Pennsylvania’s highest court said Tuesday that it will hear an appeal in a lawsuit challenging Philadelphia’s year-old tax on soda and other sweetened drinks that inspired other cities around the country to enact their own.
The Pennsylvania Supreme Court issued a brief order, saying it would hear the appeal by the industry, restaurants and retailers on whether the tax violates a 1932 law prohibiting Philadelphia from taxing a transaction or subject already taxed by the state.
The city’s lawyers said they expected the high court’s review and maintained that they are confident the city has the authority to enforce the tax, which is imposed on distributors. A lawyer for the business owners and organizations suing said he was “heartened” by the court’s decision to review the tax.
City officials say the tax revenue — designed to help pay for pre-kindergarten, community centers, libraries and parks and recreation centers — can eventually benefit tens of thousands of children and families. Proponents also say the tax encourages healthier dietary habits and attacks a key culprit in obesity, while opponents say it is causing layoffs and is hurting small businesses.
Plaintiffs include the American Beverage Association and the Pennsylvania Food Merchants Association.
Philadelphia’s enactment of the tax inspired other municipalities to follow suit, with varying results.
Seattle, San Francisco, Oakland, and Boulder, Colorado, also approved new taxes on soda. Voters in Santa Fe, New Mexico, rejected a similar measure while Illinois’ Cook County — which includes Chicago — passed and repealed one amid a backlash and Michigan’s Republican-led state government imposed a ban on such municipal taxes.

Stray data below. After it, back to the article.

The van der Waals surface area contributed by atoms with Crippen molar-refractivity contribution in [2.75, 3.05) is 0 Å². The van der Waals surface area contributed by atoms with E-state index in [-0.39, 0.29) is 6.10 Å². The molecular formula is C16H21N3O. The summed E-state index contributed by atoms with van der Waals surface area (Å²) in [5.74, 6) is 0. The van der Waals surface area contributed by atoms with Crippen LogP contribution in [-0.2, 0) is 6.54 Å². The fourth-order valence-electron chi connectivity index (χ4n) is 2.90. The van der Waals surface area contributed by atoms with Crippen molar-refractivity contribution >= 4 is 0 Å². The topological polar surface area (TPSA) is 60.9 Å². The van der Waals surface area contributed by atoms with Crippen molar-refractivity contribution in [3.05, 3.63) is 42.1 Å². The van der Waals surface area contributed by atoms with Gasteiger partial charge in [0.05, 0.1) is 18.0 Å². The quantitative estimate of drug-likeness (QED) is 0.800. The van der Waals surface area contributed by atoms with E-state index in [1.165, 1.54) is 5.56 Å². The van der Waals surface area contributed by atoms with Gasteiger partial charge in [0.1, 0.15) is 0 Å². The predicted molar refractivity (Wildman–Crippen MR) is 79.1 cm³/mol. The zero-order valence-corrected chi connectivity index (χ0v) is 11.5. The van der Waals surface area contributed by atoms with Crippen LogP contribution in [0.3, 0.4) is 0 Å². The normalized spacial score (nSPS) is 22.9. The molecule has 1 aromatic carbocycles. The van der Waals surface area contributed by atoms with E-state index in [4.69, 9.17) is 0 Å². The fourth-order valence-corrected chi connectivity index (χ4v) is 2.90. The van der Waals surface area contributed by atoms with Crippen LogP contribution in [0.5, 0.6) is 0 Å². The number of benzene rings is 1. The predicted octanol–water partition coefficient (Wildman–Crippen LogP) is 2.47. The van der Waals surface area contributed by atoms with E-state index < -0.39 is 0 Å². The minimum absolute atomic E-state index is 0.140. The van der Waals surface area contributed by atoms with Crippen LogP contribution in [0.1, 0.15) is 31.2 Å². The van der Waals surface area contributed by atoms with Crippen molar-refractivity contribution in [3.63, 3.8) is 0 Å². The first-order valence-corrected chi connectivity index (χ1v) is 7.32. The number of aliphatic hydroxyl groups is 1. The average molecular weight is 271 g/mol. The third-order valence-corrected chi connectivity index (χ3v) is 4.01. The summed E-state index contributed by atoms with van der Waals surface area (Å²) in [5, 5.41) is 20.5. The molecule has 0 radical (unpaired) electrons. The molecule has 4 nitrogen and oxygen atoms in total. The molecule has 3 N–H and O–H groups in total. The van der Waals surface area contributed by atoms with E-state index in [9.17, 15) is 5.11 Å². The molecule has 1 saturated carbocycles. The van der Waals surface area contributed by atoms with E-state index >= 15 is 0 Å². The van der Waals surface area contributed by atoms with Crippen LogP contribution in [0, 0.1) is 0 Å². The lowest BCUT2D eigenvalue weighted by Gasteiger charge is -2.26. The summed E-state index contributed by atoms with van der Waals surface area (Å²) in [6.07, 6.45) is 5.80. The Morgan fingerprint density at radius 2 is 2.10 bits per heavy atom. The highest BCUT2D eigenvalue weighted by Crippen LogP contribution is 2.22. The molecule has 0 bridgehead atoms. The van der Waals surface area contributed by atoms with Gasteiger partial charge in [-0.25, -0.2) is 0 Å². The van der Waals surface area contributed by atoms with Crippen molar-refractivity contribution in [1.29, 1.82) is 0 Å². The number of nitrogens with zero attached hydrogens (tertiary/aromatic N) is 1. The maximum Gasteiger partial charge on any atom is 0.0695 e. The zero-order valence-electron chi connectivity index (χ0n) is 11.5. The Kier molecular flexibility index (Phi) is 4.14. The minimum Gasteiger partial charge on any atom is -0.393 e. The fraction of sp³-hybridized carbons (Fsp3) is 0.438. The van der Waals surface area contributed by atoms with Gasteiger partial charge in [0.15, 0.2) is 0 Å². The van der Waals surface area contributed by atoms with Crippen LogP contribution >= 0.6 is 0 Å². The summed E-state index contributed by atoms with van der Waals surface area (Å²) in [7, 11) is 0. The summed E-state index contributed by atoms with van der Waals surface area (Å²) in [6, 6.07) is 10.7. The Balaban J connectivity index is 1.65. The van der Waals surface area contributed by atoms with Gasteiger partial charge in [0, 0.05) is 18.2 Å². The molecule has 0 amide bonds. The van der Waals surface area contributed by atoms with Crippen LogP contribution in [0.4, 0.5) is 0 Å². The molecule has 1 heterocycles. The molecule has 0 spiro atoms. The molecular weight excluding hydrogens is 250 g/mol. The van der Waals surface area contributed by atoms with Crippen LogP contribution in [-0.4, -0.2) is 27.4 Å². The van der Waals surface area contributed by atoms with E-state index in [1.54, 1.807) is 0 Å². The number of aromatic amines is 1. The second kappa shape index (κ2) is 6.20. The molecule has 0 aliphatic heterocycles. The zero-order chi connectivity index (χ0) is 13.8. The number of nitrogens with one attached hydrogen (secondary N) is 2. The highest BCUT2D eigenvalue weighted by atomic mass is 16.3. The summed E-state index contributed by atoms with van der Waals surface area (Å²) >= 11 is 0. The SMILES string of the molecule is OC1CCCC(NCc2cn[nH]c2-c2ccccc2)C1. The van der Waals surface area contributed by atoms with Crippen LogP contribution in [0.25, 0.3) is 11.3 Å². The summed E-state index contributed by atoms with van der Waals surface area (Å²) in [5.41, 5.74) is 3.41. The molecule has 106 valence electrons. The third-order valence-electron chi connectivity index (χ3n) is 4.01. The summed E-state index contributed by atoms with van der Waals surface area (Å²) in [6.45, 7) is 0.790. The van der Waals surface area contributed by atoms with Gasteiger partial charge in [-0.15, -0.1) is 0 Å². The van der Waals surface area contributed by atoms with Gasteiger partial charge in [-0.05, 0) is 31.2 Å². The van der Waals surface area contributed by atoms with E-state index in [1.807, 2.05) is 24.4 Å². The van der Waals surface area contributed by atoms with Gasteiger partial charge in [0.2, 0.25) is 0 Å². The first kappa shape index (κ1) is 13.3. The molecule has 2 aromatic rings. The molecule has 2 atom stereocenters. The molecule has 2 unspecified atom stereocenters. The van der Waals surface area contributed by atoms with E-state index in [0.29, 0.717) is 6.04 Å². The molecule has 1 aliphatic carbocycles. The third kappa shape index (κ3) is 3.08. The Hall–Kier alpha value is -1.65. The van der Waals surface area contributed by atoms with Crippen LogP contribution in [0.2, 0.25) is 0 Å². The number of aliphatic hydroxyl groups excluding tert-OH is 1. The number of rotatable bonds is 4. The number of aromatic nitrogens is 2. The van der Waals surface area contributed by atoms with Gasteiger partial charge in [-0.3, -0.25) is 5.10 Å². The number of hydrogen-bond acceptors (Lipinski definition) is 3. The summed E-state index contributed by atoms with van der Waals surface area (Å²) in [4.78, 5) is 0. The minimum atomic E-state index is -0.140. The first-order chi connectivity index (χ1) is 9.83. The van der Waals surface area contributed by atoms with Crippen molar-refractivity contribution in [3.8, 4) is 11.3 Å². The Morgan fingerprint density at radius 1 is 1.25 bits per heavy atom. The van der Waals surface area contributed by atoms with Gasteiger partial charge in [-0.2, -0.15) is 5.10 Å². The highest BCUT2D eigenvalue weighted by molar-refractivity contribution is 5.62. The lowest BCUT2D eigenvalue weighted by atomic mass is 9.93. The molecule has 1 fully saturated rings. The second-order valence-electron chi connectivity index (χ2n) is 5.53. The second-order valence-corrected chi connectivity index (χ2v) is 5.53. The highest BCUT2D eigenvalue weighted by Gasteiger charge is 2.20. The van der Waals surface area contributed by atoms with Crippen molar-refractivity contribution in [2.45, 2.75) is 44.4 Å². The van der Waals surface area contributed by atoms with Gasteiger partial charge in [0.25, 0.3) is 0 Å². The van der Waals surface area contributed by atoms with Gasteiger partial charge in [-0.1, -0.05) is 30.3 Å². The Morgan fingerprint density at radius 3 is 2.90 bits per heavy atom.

In Pennsylvania, a lower court last June upheld Philadelphia’s 1.5-cent-per-ounce tax on sweetened beverages. That court’s 5-2 majority said the beverage tax doesn’t duplicate the state sales tax because it is imposed on distributors and thus hits a different target.
If fully passed onto consumers, the tax is $1.44 on a six-pack of 16-ounce bottles.
The beverage tax raised almost $79 million in 2017, its first 12 months, according to city officials, slightly below initial projections of $92 million a year.
City officials said they have held back on using all of the proceeds from the tax because of the potential that it could be overturned in court.
Thus far, the money has been used to underwrite pre-kindergarten for 2,700 children whose families have an average income of just below $32,000 and 11 community centers for 6,000 students, most whom live at or below the poverty line, city officials said.
While the litigation is alive, the city has postponed floating a bond to improve parks, recreation centers, playgrounds and libraries.